A Christian’s Visit to a Mosque

I had been raised a Catholic my entire life and had known about other faiths, but never explored how different they practice. So when I was I assigned in one of my classes to attend an event where I would feel out of place, I opted to visit a local Muslim Mosque in Sacramento and witness one of the daily prayers hosted there.

I arrived, not knowing how to carry myself and went downstairs into a lower level with open double doors and came across a body being wheeled away. A man approached me and told me the body was just prepared. Surprised, I pardoned myself and asked what he just said and he replied if I was there for the funeral. I told him I was there to observe the prayer but asked him the procedure of the burial process. He told me the body is anointed with oils and cleansed, then wrapped in a cloth created for burials. I thank him for the explanation and he directs me to the men’s entrance for the prayer room.

I enter the room after removing my shoes and watched the men in the room individually meditating or listening to the Imam, or leader of the mosque, talk about the man who had passed away.

“Each and every soul will receive the test of death,” he said.

He finishes his speech and begins the prayer. The men shuffle into rows toward the front of the room. Moments of silence are spaced with the Imam making declarations to Allah. Movements involved standing, bowing, bringing hands to the ears, kneeling, bringing the forehead to the floor then looking left and right. This is done a few times over a period of thirty minutes.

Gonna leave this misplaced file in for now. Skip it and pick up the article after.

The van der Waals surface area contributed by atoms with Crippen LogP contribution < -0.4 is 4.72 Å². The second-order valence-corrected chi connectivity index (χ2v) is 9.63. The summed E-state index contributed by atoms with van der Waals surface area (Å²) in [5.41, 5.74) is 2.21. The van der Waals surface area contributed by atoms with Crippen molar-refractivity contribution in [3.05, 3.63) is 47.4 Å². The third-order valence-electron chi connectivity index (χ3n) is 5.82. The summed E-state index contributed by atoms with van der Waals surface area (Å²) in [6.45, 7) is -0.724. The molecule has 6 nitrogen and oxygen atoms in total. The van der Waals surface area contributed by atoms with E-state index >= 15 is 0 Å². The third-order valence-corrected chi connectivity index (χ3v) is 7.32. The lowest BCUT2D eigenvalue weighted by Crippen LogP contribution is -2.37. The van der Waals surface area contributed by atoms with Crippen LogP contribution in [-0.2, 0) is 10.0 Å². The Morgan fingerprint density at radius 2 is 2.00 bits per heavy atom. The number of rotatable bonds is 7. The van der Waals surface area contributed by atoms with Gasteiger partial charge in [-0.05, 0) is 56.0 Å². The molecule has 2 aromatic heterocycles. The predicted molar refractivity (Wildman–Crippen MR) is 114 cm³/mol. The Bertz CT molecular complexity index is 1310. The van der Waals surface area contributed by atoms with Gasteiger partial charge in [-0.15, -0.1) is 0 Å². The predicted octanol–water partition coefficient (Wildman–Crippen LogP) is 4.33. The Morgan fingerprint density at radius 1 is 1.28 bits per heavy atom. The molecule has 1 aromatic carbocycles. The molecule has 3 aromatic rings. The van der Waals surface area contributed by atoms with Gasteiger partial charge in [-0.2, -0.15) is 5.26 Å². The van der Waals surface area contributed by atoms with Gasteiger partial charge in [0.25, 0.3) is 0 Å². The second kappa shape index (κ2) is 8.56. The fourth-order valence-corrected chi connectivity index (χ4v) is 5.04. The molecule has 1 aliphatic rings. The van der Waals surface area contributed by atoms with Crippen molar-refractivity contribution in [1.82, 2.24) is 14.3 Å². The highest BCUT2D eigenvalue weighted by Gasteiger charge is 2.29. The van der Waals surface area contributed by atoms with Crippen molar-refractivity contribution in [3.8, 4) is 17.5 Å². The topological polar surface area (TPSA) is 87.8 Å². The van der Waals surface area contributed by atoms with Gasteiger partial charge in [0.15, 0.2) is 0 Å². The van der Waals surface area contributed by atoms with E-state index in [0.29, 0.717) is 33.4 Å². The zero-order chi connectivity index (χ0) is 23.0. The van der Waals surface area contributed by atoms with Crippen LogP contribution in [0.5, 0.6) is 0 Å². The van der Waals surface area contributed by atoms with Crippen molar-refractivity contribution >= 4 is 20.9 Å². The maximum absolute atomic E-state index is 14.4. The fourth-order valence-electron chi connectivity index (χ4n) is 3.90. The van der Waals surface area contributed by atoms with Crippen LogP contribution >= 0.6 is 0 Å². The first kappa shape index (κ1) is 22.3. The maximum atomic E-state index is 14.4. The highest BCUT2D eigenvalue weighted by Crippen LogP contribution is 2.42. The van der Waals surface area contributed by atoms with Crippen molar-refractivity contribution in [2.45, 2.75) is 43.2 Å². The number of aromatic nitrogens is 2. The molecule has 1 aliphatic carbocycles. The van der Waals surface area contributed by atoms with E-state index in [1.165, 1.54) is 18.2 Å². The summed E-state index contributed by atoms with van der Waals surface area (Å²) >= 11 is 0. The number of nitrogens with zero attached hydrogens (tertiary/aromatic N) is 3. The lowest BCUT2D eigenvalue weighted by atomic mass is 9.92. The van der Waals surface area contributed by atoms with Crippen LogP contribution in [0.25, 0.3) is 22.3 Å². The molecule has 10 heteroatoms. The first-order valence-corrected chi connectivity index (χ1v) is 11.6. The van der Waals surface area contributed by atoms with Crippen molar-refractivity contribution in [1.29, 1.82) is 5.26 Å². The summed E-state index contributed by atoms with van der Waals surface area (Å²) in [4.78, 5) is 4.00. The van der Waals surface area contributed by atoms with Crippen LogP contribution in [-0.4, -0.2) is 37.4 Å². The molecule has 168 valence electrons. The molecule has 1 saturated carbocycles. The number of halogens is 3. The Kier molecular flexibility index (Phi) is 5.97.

I had never felt so calm and at ease, the tone of the room was focused and the men in the room looked at me and greeted me, seeing I was an outsider. I was keeping mental notes of the situation, seeing the women were divided from the men with a partition in the room.

My interactions with the members of the mosque were pleasant: they welcomed me with handshakes and hugs. They were open with sharing their faith with me. Overall the amount of help they offered to me and their welcoming nature opened my eyes on the objectives of being a Muslim in today’s society.

I learned in thirty minutes a lot about the Muslim faith, through the openness of the members of the mosque and the way I was able to immerse myself in the experience motivates me to explore the way other faiths practice. I encourage anyone curious to learn about those who are different to explore and educate themselves to attain a better understanding of other cultures.

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